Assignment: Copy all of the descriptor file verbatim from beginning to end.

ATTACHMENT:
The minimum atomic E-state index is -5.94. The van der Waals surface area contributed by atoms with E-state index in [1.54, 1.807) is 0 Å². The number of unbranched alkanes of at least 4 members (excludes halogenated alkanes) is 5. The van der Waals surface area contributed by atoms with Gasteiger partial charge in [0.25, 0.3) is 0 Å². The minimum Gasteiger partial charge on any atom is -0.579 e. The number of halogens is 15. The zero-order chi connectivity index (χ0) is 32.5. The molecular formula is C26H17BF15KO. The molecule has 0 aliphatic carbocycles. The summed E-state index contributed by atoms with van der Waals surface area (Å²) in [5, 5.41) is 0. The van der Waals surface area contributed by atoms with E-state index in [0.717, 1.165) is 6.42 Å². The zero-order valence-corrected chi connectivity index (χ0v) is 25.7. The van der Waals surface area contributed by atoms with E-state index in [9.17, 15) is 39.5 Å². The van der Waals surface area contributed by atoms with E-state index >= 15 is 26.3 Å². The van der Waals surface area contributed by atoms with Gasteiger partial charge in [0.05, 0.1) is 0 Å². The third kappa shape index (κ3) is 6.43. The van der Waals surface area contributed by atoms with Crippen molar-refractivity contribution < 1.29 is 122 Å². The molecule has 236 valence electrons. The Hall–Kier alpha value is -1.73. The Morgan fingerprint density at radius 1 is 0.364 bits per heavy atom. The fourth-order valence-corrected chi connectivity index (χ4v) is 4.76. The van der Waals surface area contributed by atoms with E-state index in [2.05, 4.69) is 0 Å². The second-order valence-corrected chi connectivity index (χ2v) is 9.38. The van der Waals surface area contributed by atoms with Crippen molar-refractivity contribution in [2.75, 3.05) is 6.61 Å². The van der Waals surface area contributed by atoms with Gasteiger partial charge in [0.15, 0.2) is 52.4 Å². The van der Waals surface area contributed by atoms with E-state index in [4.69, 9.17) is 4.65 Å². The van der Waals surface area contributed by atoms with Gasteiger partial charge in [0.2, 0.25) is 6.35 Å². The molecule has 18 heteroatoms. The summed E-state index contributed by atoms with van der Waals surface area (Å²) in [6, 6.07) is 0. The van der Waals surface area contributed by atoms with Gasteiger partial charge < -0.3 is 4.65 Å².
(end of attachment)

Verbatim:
The minimum atomic E-state index is -5.94. The van der Waals surface area contributed by atoms with E-state index in [1.54, 1.807) is 0 Å². The number of unbranched alkanes of at least 4 members (excludes halogenated alkanes) is 5. The van der Waals surface area contributed by atoms with Gasteiger partial charge in [0.25, 0.3) is 0 Å². The minimum Gasteiger partial charge on any atom is -0.579 e. The number of halogens is 15. The zero-order chi connectivity index (χ0) is 32.5. The molecular formula is C26H17BF15KO. The molecule has 0 aliphatic carbocycles. The summed E-state index contributed by atoms with van der Waals surface area (Å²) in [5, 5.41) is 0. The van der Waals surface area contributed by atoms with E-state index in [0.717, 1.165) is 6.42 Å². The zero-order valence-corrected chi connectivity index (χ0v) is 25.7. The van der Waals surface area contributed by atoms with E-state index in [9.17, 15) is 39.5 Å². The van der Waals surface area contributed by atoms with E-state index >= 15 is 26.3 Å². The van der Waals surface area contributed by atoms with Gasteiger partial charge in [0.05, 0.1) is 0 Å². The third kappa shape index (κ3) is 6.43. The van der Waals surface area contributed by atoms with Crippen molar-refractivity contribution < 1.29 is 122 Å². The molecule has 236 valence electrons. The Hall–Kier alpha value is -1.73. The Morgan fingerprint density at radius 1 is 0.364 bits per heavy atom. The fourth-order valence-corrected chi connectivity index (χ4v) is 4.76. The van der Waals surface area contributed by atoms with E-state index in [2.05, 4.69) is 0 Å². The second-order valence-corrected chi connectivity index (χ2v) is 9.38. The van der Waals surface area contributed by atoms with Crippen molar-refractivity contribution in [2.75, 3.05) is 6.61 Å². The van der Waals surface area contributed by atoms with Gasteiger partial charge in [0.15, 0.2) is 52.4 Å². The van der Waals surface area contributed by atoms with E-state index in [4.69, 9.17) is 4.65 Å². The van der Waals surface area contributed by atoms with Gasteiger partial charge in [0.2, 0.25) is 6.35 Å². The molecule has 18 heteroatoms. The summed E-state index contributed by atoms with van der Waals surface area (Å²) in [6, 6.07) is 0. The van der Waals surface area contributed by atoms with Gasteiger partial charge < -0.3 is 4.65 Å².